Restricting the act to practices that are mandated or prohibited by a tenet of the religion would require the court to determine not only what the tenets of a particular religion are, . . . but would frequently require the courts to decide whether or not a particular practice is required by the tenets of the religion. . . . [S]what court decision [would] be irreconcilable with the warning issued by the Supreme Court in Fowler v. Rhode Island, 345 US 67 (1953)'[I]It is not for the courts to say. . . what is a religious practice or activity.’

That being said, at least under California law, the belief must have at least some religious basis to be considered an honest religious belief that must be taken into account. See in general Friedman vs. Southern California Permanente Medical Group, 102 cal. App. 4th 39 (2002) (stating that employee veganism is not a religious belief).

California case law on religious belief

In Smith v. Fair Employment & Housing Comm., 12 Cal. 4th 1143, 1166 (1996), the California Supreme Court addressed the definition of “religious” belief under California law. In her plurality opinion, Associate Justice Kathryn Mickle Werdegar, observed that a religious belief is something other than “a philosophy or a way of life.She further explained that “‘[R]religious beliefs do not need to be acceptable, logical, consistent, or understandable to others in order to merit First Amendment protection.‘” In Fellowship of Humanity c. Co.Alameda, 153 Cal. App. 2d 673 (1957), the Court of Appeal held that a religious belief does not necessarily require a connection with a belief in a god or supreme being, citing Buddhism and other religions.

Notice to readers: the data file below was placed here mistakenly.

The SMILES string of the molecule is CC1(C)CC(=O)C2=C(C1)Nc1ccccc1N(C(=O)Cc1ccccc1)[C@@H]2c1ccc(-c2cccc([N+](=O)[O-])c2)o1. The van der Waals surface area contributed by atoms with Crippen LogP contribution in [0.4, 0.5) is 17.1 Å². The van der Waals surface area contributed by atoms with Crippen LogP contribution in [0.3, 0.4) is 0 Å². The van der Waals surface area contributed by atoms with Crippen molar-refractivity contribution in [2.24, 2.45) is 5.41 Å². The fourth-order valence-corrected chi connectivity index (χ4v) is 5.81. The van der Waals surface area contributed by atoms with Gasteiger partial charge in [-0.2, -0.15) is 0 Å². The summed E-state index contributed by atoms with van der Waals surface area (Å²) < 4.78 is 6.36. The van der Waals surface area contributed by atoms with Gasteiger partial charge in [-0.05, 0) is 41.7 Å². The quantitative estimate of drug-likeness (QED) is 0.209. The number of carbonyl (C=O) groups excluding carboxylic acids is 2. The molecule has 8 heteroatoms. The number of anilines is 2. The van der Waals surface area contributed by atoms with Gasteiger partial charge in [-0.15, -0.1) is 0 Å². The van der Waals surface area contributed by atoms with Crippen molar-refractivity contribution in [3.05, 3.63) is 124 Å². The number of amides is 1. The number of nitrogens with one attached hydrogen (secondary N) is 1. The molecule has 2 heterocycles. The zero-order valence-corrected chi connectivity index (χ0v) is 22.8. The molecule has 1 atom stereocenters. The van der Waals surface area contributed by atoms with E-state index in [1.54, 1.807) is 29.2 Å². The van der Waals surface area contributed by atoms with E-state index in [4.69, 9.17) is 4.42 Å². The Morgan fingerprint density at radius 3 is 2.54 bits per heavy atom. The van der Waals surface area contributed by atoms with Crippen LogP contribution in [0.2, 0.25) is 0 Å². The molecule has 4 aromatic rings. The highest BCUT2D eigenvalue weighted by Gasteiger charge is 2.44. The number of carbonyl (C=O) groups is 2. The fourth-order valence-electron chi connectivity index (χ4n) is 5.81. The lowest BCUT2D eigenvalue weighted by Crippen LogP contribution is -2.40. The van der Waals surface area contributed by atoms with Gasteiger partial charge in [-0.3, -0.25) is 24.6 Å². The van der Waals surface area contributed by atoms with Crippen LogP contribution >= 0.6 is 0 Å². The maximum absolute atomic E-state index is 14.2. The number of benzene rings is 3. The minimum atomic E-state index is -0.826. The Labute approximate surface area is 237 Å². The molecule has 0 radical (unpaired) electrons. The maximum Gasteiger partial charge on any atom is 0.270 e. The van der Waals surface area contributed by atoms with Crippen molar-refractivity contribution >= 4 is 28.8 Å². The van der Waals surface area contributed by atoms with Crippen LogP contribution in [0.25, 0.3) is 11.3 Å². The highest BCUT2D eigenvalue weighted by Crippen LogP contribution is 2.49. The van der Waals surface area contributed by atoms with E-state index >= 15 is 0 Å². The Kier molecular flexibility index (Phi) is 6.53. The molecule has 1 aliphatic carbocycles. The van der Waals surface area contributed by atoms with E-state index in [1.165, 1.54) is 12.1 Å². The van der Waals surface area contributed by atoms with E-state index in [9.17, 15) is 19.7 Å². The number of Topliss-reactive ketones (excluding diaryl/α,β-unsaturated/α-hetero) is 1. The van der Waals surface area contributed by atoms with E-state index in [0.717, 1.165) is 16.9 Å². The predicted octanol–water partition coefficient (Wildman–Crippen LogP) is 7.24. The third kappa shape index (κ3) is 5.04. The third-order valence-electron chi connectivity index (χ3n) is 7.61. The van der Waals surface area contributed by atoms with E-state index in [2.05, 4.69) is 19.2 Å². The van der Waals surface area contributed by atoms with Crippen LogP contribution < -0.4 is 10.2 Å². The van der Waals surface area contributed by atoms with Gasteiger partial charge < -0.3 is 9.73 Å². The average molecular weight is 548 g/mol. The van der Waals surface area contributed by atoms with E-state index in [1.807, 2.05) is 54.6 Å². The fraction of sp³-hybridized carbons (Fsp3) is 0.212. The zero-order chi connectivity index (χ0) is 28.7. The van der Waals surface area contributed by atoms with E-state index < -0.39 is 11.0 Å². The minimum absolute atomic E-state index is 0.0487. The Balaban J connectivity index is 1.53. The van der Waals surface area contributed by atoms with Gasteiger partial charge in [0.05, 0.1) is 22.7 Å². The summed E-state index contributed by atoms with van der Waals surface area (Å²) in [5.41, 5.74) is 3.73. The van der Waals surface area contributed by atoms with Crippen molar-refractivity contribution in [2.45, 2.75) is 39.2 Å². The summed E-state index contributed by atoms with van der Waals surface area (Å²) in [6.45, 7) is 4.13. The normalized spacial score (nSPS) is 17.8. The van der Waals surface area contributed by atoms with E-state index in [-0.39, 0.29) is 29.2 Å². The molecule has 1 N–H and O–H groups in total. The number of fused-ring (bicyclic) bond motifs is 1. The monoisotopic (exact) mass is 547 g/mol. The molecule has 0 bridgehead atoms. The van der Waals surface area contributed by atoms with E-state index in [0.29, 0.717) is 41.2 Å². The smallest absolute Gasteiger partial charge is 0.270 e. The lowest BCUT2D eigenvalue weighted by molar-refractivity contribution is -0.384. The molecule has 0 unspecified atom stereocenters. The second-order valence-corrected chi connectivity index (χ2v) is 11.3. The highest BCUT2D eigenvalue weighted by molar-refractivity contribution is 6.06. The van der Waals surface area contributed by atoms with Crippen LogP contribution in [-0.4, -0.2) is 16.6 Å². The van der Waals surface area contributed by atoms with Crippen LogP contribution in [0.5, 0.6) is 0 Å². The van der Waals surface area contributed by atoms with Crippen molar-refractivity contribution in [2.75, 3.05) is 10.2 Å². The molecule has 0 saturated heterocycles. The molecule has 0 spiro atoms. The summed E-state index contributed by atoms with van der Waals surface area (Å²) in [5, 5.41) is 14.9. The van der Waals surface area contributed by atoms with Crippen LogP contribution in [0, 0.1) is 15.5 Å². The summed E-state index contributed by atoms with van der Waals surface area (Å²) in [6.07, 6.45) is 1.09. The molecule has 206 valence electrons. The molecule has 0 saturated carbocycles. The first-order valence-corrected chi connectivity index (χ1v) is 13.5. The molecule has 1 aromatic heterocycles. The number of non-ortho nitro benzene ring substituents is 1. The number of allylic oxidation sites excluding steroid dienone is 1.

The Friedman The case is the leading California case dealing with the definition of religious belief under state law and is quite extensive. He reviewed these California decisions, and others, and concluded that:

  1. The belief in a supreme being need not be a religious belief.
  2. It takes something more than a philosophy or a way of life for a belief to be considered a “religious” creed or belief.
  3. Among the factors to be considered is whether the belief occupies a parallel plane in a person’s life to that of a supreme being in recognized religions and whether it responds to ultimate concerns thereby filling a void in the life of the individual.
  4. The California court can and should look to federal authority on this issue (and the Friedman The decision spent many pages analyzing federal decisions interpreting “religious belief.”

In Freidmanthe complainant claimed that as a strict vegan, he “strongly believes that all living things should be valued equally and that it is immoral and unethical for humans to kill and exploit animals, even for food, clothing and testing. product safety for humans, and that such use is a violation of natural law.” Identifier. at 44 years old. This belief system guides the way he lives his life and he maintains that his beliefs are spiritual in nature and direct his entire way of life. Identifier.

In analyzing whether the Plaintiff’s veganism constituted an honest religious belief under California law, the Friedman ruling held that California’s definition of religious belief is actually much narrower than that provided by federal law. The Court of Appeals first ruled that “purely moral or ethical beliefs that are based on the strength of religious beliefs may not qualify for protection” under California law. Identifier. at 67. The Court found that California regulations require that “the belief, observance, or practice occupy a place in the employee’s life of parallel importance to that of traditionally recognized religions” in order to be a religious belief under the Fair Employment and Housing Act. Identifier. In doing so, the Court noted that this “parallel importance to that of traditionally recognized religions” This requirement is not contained in federal law. Identifier.